A kneeboard for IT?

I’m sure that I’ve spoken about my love of flying several times in this blog, but for those of you who don’t know …I’m a bit of an aviation nut.  To put that into context, I subscribe to ‘Airliner World’ (which Mrs PL tries to hid when it arrives each month) but I wouldn’t go so far as to be found ‘plane spotting’ near Luton or Heathrow.  I tell you this because 9/11 was certainly traumatic enough as it was …seeing a city I know intimately attacked using objects I love as weapons was horrible to watch, and I felt especially helpless having to watch from here in the UK.  My sister phoned from her home near NYC on the day (when the lines were finally cleared) in tears to say that they were broadcasting on all local TV channels ‘If you’re parents haven’t returned home, please dial 1-800-…..for help.’  That really brought the tragedy home, and it is something I won’t ever forget.

But I digress.  What upsets me terribly regarding 9/11, beyond the human tragedy of course, is that a handful of murdering eejits have ruined something I (and others) used to enjoy greatly.  Growing up in the States, flying had been no more difficult than taking the bus.  Get the the airport 30 minutes before your flight, hop on, fly off.  Easy peasy!  For a few months after 9/11, most people really didn’t mind the extra security measures but now almost eight years on …we mind.  A lot.  Flying now has become quite onerous and not particularly pleasant …I flew to Edinburgh yesterday from Luton, and as a Watford supporter I already had enough to dislike about Luton.  After yesterday’s security hassle I’m coming to the opinion that, in the not too distant future, the government is going to expect me to show up naked and wrapped in cling film to speed through security.  Now there’s an interesting mental picture for your Bank Holiday weekend!  And the hassle doesn’t stop there …no liquids over 100ml, unless of course you buy them from the vendors who just happen to charge £9 for a water after security.  Then we are herded like cattle just before being bused (and why a bus? I thought we were meant to be FLYING to Edinburgh, not driving!) to fight for seats which recline about 33mm at best and smell like someone’s been cooking a curry on them at worst.  And don’t get me started on the people who bring on ‘hand luggage’ the size of a cello case which could easily hide a dead body …all because the airline will now charge you for putting bags in the hold.  Eeeeejits.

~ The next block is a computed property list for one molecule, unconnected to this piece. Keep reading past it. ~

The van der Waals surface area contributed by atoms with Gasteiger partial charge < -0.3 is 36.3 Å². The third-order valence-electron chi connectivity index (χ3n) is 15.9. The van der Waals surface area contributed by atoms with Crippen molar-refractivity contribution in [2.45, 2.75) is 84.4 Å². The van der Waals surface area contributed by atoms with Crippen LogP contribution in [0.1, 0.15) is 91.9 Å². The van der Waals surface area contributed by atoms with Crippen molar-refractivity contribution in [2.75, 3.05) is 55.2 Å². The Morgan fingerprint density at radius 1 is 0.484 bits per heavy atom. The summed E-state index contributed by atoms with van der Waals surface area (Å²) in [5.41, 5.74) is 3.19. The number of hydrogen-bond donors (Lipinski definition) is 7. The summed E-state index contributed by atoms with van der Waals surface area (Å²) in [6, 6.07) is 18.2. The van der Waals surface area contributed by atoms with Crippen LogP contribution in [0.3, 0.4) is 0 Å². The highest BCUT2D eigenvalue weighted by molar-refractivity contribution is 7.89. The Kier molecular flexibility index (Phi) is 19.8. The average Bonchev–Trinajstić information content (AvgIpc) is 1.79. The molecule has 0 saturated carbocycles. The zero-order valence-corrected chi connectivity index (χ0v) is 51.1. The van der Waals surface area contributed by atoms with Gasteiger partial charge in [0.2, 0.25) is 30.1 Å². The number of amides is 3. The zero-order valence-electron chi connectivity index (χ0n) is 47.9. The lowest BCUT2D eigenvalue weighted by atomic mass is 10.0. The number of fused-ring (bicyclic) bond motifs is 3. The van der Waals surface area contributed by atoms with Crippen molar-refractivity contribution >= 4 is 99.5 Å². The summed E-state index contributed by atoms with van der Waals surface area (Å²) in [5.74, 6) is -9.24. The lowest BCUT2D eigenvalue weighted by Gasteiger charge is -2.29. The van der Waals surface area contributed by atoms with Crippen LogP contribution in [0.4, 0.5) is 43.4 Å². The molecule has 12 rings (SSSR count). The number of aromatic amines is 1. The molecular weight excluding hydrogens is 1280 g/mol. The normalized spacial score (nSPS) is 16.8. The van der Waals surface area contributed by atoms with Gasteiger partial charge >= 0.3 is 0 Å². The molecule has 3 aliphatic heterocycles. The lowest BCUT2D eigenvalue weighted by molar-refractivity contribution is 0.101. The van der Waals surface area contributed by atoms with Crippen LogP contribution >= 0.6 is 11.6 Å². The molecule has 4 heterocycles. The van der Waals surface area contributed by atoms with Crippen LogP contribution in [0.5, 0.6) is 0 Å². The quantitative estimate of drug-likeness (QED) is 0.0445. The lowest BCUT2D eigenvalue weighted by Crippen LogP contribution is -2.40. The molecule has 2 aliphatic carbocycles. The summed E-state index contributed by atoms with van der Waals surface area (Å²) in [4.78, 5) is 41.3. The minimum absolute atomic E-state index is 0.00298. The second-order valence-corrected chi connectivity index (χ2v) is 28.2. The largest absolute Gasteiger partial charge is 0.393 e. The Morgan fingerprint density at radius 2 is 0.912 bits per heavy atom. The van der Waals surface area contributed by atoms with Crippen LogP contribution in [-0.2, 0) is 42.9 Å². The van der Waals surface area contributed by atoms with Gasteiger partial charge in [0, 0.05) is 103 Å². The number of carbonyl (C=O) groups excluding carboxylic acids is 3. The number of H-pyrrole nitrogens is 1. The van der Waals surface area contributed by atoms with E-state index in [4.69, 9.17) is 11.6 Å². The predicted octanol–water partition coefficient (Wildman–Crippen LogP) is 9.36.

I do sometimes wonder what the economic effect of all of this has been …do some folks simply decide it isn’t worth the hassle to do business outside of their immediate area?

What does this have to do with Storage and Data Protection?

9/11 changed the world in many ways perhaps forever, certainly within air travel.  But people don’t like change at the best of times, particularly when it complicates their lives or makes something which should be easy …difficult.  Humans like simplicity!  Airports, airlines, and governments have tried to respond to this by introducing ‘quick queues’ through security, priority boarding passes for budget airlines, and prescreening for immigration into places like the USA.  And there’s the rub …firstly, these aren’t free as customers have to buy priority boarding or priority queueing …and secondly, they aren’t ‘silver bullets’ as they haven’t solved the original problem, just made it ‘simpler’ to get through a complicated and unwieldy process.